Jan 29, 07 02:22 PM
A video by Whooliganz that I found. Amazing psychedelic early 90s beat. Their obscurity is probably due to the fact that America did not need to hear what Kriss Kross would sound like if mated with Cypress Hill. Which is a shame. The curly-headed kid grew up to be the Alchemist.
I had this track on cassingle. I had a big collection of cassingles, bought by the armload in the basement of Tower--99 cents a pop.Posted by Mike at 2:22 PM
Jan 24, 07 11:49 AM
Probably few of you guys recognize the name on the CD. The 45 King is an eminent hip-hop producer; the guy who did the classic "900 Number" beat, aka the Ed Lover Dance.
My fine fine drummer Pete McNeal did a gig backing Redman at the Canal Room last night. Scrap and I went. Fantastic gig. Redman's presence is HUGE onstage; Soul Coughing toured with him, and when he would come out for a tune I would feel suddenly dwarfed. The guy just radiates.
He's also a very sweet man, and still completely flabbergasts me by calling me N___a.
Anyway. The 45 King is standing next to Scrap and I, waiting for an audience. As he's walking away, Pete says, "You know who that is? The 45 King."
WHAT?! I say. You want to meet him? says Pete. He calls out to him, I shake his hand. The 45 King reaches into his jacket and produces CDs for Scrap and I. Apparently he just rolls around with CDs of his new beats.
That's the 45 King's phone number on there! What am I gonna do? "Hello, 45 King? It's Mike. Have you been eating your greens?"Posted by Mike at 11:49 AM
Jan 20, 07 07:37 PM
Lola Montez and the King of Bavaria.
I first encountered Lola Montez, "the Spanish Dancer," at a show of 19th century daguerreotypes (early photos) at the I.C.P. two years ago. There were dozens of pictures of her. I Googled her the next day; she was an Irish girl, reared in colonial India, who ran away to Paris, reinvented herself as the exotic Lola, and became the toast of Europe for her trademark "Tarantula Dance."
I ran into Lola Montez unexpectedly when I was in Germany. It turns out that she was the mistress of Ludwig I, the "Mad King" of Bavaria. Ludwig built the fabulous Glyptothek and Pinakothek museums in Munich, and some amazing castles in the Bavarian mountains. The most famous is Neuschwanstein, on which Walt Disney modeled Cinderella's castle.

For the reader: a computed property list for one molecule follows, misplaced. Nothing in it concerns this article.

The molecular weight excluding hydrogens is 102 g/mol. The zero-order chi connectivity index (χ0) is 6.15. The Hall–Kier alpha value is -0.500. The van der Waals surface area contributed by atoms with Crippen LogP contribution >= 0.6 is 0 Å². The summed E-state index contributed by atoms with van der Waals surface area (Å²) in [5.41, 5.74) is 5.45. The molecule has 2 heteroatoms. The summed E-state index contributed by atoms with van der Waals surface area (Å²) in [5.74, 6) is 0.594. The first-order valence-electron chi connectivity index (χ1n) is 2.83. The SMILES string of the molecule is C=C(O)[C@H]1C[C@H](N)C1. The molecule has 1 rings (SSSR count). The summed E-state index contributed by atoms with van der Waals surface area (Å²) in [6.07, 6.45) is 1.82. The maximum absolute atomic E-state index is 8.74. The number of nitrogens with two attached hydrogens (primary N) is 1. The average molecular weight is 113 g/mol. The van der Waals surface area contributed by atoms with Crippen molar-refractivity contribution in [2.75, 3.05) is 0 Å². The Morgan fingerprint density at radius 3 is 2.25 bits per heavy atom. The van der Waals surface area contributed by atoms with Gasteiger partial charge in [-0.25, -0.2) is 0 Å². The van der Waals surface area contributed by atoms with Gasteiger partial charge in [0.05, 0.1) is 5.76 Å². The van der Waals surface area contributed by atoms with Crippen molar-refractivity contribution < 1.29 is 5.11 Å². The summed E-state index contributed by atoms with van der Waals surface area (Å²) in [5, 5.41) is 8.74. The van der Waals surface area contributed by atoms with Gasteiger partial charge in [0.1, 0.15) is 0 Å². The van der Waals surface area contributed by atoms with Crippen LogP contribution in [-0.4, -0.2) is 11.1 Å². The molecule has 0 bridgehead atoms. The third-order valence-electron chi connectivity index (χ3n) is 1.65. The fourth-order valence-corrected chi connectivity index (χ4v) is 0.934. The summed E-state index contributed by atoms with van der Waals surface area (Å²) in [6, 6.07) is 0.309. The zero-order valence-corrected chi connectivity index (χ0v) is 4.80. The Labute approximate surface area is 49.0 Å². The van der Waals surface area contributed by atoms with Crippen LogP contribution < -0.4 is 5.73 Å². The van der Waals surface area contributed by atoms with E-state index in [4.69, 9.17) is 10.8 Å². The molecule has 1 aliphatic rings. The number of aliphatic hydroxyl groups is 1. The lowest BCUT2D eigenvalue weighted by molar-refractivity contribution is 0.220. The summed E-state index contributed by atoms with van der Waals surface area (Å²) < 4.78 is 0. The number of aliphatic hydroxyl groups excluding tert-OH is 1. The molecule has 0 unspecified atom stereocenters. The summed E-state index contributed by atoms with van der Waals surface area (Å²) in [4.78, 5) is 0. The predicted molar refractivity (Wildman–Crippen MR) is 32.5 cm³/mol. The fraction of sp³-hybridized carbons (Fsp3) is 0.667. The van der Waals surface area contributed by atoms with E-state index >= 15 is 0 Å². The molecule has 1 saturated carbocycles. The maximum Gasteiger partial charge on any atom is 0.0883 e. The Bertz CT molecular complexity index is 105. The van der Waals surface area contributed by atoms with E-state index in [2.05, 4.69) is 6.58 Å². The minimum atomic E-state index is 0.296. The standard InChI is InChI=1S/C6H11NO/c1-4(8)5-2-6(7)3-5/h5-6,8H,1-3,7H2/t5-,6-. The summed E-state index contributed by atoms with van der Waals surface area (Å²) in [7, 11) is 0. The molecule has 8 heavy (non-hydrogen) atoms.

After an affair with the composer Franz Liszt ended violently (she shot a pistol at him; he left her by locking her in their hotel room and leaving money with the front desk for the furniture he was sure she'd destroy), she ended up at a party at the King's palace in Munich. The King asked her if her body was a work of nature or of art. She ripped open her dress to show him.
The madness he was accused of came not only from his obsession with Lola (he made her a countess), but from his castle-building and the money he lavished on opera productions. He stepped down, under pressure, in 1848; Lola fled to America, where she found grand success lecturing on tragic literary heroines for gold miners.
Posted by Mike at 7:37 PM
Jan 12, 07 10:37 AM
Berlin: Last Glance.
Vienna was gorgeous, but Berlin's the place. I'll be going back.
And after this post, I will stop torturing you with European cities.
Posted by Mike at 10:37 AM
Berlin: Konnopke's Imbiß.
Currywurst: pork sausage smothered in catsup and curry powder. Life-changing. Trust me.
Konnopke's Imbiß, finest Currywurst in Berlin, open under the train in Prenzlauer Berg since 1930. Survived Communism with its weirdly half-exotic speciality intact.
And that's mayonnaise on the fries, Euro-style.
Posted by Mike at 10:20 AM
Görlitzer Bahnhof, Kreuzberg, Berlin.
Posted by Mike at 9:43 AM
Jan 7, 07 10:50 PM
Scrap just dropped me off at home!Posted by Mike at 10:50 PM
Jan 4, 07 05:21 PM
Wien (Vienna): Meet My New Girlfriend.
She's so bewitching. Yeah, Vienna and I are totally going steady.
Posted by Mike at 5:21 PM
Wien (Vienna): Meet My Käsekrainer.
It's a Wurst with cheese in it. Fucking excellent. A Viennese specialty. This one's from the legendary Deninger on Hoher Markt, but to be honest the ones I had at other stands throughout Wien were just as good.Posted by Mike at 5:19 PM
Wien (Vienna): Meet Aïda.
Aïda is a Vienna coffee-and-cake chain. I spent a few hours wandering around the city tonight photographing every Aïda I could find.
Posted by Mike at 4:50 PM
Wien (Vienna): By Night.
Posted by Mike at 4:49 PM
Jan 3, 07 04:04 PM
Wien (Vienna): Dig My Schnitzel.
When in Wien, you get the Wiener schnitzel. I went to one of the legendary places, Zu den zwei Lieserln. This schnitzel killed me softly with its song.